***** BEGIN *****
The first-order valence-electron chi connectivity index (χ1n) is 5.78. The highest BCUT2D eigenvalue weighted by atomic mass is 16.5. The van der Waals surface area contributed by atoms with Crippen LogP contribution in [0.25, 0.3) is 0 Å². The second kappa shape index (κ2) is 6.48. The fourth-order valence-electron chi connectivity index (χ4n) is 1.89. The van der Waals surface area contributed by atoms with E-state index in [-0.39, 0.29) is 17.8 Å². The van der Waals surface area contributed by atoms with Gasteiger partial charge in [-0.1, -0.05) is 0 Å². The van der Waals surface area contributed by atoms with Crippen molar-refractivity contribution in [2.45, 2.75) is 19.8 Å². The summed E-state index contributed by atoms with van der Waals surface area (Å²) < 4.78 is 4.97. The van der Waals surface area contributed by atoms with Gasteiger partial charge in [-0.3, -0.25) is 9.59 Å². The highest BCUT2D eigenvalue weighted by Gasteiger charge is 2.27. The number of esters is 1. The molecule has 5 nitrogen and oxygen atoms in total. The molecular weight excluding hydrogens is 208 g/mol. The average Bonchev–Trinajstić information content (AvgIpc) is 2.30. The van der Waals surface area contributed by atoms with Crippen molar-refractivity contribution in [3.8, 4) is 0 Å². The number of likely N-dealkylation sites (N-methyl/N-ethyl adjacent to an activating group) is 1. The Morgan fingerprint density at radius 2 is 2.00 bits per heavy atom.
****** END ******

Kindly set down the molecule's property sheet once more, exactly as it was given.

The first-order valence-electron chi connectivity index (χ1n) is 5.78. The highest BCUT2D eigenvalue weighted by atomic mass is 16.5. The van der Waals surface area contributed by atoms with Crippen LogP contribution in [0.25, 0.3) is 0 Å². The second kappa shape index (κ2) is 6.48. The fourth-order valence-electron chi connectivity index (χ4n) is 1.89. The van der Waals surface area contributed by atoms with E-state index in [-0.39, 0.29) is 17.8 Å². The van der Waals surface area contributed by atoms with Gasteiger partial charge in [-0.1, -0.05) is 0 Å². The van der Waals surface area contributed by atoms with Crippen molar-refractivity contribution in [2.45, 2.75) is 19.8 Å². The summed E-state index contributed by atoms with van der Waals surface area (Å²) < 4.78 is 4.97. The van der Waals surface area contributed by atoms with Gasteiger partial charge in [-0.3, -0.25) is 9.59 Å². The highest BCUT2D eigenvalue weighted by Gasteiger charge is 2.27. The number of esters is 1. The molecule has 5 nitrogen and oxygen atoms in total. The molecular weight excluding hydrogens is 208 g/mol. The average Bonchev–Trinajstić information content (AvgIpc) is 2.30. The van der Waals surface area contributed by atoms with Crippen molar-refractivity contribution in [3.8, 4) is 0 Å². The number of likely N-dealkylation sites (N-methyl/N-ethyl adjacent to an activating group) is 1. The Morgan fingerprint density at radius 2 is 2.00 bits per heavy atom.